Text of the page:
This year, the Collings Foundation, which runs the American Heritage Museum in Hudson, created a permanent exhibit about the Hanoi Hilton. “North Vietnam employed severe torture methods, including sleep deprivation, malnutrition, beatings, hanging by ropes, locking in irons, and prolonged solitary confinement,” their website says.

The prison had been built by the French and was used to hold political prisoners during its colonial rule of the country. When most of the prison was torn down, a collector saved materials from several complete cells, including a concrete bed with shackles, a door, window and bricks from walls. The cells were rebuilt in the heritage museum, said Hunter Chaney, director of marketing and communications for the museum.

“It was such a rarity to have something like this and to recreate it was quite unique,” he said. “It is a unique way to show the plight of the POW.”

When the exhibit opened in February, 19 veterans who had been prisoners attended a dedication. A number of others, including Brown, were interviewed about their experiences being held captive in Vietnam.

Most of the people who were held in Hỏa Lò were flight crew members who had been shot down over North Vietnam. Many were tortured. Conditions were filthy and food was limited, Chaney said. Of all the prisoner of war camps around Vietnam, Hanoi Hilton was the most infamous.

Coming home

The return of the prisoners of war was dubbed “Operation Homecoming.” The first prisoners were flown out of Vietnam on modified C-141 planes. Most were first taken to Clark Air Base, in the Philippines, where they received medical care and were debriefed. They then flew home, landing at a variety of bases depending on where they lived or were stationed, Chaney said.

Although the unpopular war sparked protests and many returning veterans faced the vitriol of anti-war demonstrators, returning POWs were better treated, he said.

Chicopee historian Stephen Jendrysik said protests and anti-military sentiment were limited in Chicopee, perhaps due to the large number of people stationed at Westover, many of whom served in Vietnam.

At the time, Jendrysik was a young high school history teacher. He said many of the students in the school were from military families who had fathers serving in Vietnam or had recently returned from war.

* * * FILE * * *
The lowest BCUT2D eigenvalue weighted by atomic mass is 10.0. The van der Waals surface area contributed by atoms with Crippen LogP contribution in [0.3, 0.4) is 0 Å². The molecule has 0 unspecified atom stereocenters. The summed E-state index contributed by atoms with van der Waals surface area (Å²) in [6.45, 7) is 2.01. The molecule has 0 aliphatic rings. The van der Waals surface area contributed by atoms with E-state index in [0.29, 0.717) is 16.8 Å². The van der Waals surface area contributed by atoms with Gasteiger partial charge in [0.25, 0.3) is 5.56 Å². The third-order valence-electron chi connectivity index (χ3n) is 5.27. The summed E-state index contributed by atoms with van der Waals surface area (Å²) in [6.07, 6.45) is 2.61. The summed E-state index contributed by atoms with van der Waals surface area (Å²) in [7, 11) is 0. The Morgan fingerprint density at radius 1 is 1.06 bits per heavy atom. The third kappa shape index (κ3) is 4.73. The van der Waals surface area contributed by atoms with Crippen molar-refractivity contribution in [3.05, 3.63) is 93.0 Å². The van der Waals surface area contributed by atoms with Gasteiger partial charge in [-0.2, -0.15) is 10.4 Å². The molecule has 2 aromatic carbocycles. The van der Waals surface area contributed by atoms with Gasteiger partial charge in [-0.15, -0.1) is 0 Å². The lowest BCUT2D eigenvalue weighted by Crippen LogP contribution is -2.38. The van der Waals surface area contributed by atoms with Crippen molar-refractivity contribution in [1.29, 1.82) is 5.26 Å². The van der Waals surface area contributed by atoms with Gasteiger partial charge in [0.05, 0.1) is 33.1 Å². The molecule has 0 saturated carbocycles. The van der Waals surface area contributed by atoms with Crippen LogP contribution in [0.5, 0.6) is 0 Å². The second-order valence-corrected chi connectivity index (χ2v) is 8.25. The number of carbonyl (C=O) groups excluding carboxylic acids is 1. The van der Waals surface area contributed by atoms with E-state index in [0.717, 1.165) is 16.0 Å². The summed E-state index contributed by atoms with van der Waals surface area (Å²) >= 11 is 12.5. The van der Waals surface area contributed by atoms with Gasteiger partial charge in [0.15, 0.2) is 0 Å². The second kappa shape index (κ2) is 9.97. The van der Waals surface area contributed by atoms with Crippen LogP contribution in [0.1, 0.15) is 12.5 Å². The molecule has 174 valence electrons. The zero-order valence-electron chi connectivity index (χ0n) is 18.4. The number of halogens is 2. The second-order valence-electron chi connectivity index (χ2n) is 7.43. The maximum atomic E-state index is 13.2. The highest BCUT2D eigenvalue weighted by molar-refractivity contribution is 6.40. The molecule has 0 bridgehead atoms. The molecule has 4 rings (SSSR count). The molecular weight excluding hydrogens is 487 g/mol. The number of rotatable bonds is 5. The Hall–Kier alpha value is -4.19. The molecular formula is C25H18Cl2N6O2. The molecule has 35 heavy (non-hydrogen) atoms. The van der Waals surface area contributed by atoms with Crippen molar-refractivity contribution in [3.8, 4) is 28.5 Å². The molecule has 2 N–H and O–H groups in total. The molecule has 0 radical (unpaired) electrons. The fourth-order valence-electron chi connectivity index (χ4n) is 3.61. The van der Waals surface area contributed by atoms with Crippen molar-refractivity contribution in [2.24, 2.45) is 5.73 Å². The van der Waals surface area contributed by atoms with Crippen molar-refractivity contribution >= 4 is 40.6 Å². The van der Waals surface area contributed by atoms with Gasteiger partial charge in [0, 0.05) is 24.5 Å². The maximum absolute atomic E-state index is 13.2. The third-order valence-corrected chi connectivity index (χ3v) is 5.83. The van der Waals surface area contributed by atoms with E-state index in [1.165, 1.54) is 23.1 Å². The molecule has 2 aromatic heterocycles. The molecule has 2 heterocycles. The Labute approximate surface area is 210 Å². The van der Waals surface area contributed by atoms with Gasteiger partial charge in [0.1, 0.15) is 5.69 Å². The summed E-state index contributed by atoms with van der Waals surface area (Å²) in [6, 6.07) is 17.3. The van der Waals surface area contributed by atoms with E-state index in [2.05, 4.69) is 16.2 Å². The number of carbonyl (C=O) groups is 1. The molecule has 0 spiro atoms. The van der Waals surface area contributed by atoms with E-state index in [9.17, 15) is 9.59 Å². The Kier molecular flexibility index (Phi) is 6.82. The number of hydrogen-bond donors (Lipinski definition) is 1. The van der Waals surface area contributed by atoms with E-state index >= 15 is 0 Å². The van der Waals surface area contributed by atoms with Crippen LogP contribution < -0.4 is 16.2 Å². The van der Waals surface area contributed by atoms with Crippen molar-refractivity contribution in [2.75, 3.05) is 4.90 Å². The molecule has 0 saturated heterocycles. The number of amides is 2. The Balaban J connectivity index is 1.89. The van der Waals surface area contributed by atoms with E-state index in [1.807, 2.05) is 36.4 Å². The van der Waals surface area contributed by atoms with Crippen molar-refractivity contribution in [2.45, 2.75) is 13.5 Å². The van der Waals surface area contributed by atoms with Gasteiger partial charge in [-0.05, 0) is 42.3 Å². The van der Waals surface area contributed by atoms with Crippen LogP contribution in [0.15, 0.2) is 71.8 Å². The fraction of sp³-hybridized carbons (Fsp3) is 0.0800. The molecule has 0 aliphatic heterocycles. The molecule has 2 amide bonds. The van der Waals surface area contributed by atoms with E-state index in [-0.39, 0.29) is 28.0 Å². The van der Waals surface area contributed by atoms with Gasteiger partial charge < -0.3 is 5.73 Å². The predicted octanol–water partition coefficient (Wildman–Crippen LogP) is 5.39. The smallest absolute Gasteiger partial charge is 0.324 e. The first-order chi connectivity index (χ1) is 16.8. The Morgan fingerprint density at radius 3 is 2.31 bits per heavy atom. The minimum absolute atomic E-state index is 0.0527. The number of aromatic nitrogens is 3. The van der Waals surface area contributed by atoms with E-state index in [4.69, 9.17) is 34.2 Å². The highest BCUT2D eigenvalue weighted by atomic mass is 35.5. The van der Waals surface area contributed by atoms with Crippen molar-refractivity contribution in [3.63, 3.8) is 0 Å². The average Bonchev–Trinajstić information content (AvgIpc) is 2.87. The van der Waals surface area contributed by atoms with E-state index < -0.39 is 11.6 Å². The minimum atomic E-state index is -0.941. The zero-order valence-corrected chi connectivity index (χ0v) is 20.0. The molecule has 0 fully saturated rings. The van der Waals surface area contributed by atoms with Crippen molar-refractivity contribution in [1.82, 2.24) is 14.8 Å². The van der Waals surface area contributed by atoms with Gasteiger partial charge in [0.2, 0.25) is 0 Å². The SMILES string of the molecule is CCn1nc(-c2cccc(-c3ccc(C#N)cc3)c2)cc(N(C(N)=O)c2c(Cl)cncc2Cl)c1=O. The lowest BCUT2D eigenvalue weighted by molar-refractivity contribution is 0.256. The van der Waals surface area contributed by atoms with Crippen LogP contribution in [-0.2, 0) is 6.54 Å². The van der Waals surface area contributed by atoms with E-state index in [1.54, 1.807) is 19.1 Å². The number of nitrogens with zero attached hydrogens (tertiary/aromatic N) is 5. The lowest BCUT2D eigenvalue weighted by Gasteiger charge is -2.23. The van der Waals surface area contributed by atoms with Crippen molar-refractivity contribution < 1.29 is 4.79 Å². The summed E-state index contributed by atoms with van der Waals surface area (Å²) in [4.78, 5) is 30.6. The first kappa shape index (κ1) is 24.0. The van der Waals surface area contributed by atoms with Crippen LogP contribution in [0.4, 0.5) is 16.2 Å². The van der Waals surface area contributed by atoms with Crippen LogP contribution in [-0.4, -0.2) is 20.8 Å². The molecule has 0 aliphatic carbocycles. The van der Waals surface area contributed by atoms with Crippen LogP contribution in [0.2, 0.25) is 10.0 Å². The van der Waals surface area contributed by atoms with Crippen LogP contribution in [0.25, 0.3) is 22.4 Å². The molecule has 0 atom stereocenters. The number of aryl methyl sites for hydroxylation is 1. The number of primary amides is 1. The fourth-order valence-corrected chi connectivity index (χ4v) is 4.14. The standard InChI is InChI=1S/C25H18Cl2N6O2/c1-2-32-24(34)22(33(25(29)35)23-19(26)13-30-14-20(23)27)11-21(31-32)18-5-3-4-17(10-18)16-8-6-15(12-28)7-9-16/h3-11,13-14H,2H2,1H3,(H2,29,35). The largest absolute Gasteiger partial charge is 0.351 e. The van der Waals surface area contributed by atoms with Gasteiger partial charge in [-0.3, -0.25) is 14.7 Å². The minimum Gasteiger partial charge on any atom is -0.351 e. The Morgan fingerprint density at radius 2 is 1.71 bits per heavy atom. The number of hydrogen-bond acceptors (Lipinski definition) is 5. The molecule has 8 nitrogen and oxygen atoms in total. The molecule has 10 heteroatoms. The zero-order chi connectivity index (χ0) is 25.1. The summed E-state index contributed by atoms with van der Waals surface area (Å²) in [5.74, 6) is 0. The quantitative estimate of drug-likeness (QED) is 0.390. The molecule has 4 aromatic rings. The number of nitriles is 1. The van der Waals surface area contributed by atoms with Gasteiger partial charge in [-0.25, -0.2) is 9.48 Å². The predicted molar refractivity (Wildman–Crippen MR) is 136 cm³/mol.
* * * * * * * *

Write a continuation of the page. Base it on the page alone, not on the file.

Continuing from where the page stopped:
Retired Chief Master Sgt. Owen “Chip” Connolly, of Granby, who was stationed at Westover in 1973, remembers prisoners of war coming home. He met some in a hospital, where he was recovering from a car accident.

Connolly said people took good care of the returning POWs. They went skiing at the now-closed Mount Tom and attended area sporting events. “I remember one pilot and a nurse hit it off pretty good. I think they eventually got married,” said Connolly, who retired from Westover in 2008 after 32 years in the military, including service in Vietnam.

Long road home

According to The Republican archives, the first two prisoners of war to land in Westover arrived at about 2 a.m., Feb. 17, in a C-19 aircraft. Capt. Alan Brudno, who was from Quincy, and Master Sgt. Arthur Cormier, of New York, had both spent more than seven years in captivity. Four months later Brudno committed suicide.

A second plane arrived Feb. 21 bringing home Capt. Joseph Milligan, of New Jersey, after more than five years of imprisonment. The fourth POW, Capt. Joseph Crecca Jr., also of New Jersey, arrived Feb. 25, according to newspaper archives.

A group of four arrived March 7 and included Lt. Col. Kenneth W. North, who had been a prisoner for nearly seven years. The other three were Maj. Charles Greene, who grew up in Needham and was living in Rotterdam, N.Y.; Robert Biss, of Pennsylvania; and Capt. Melvin Pollack, of New York. Archives show the final POW plane to land at Westover was Brown’s.

Major Greene’s war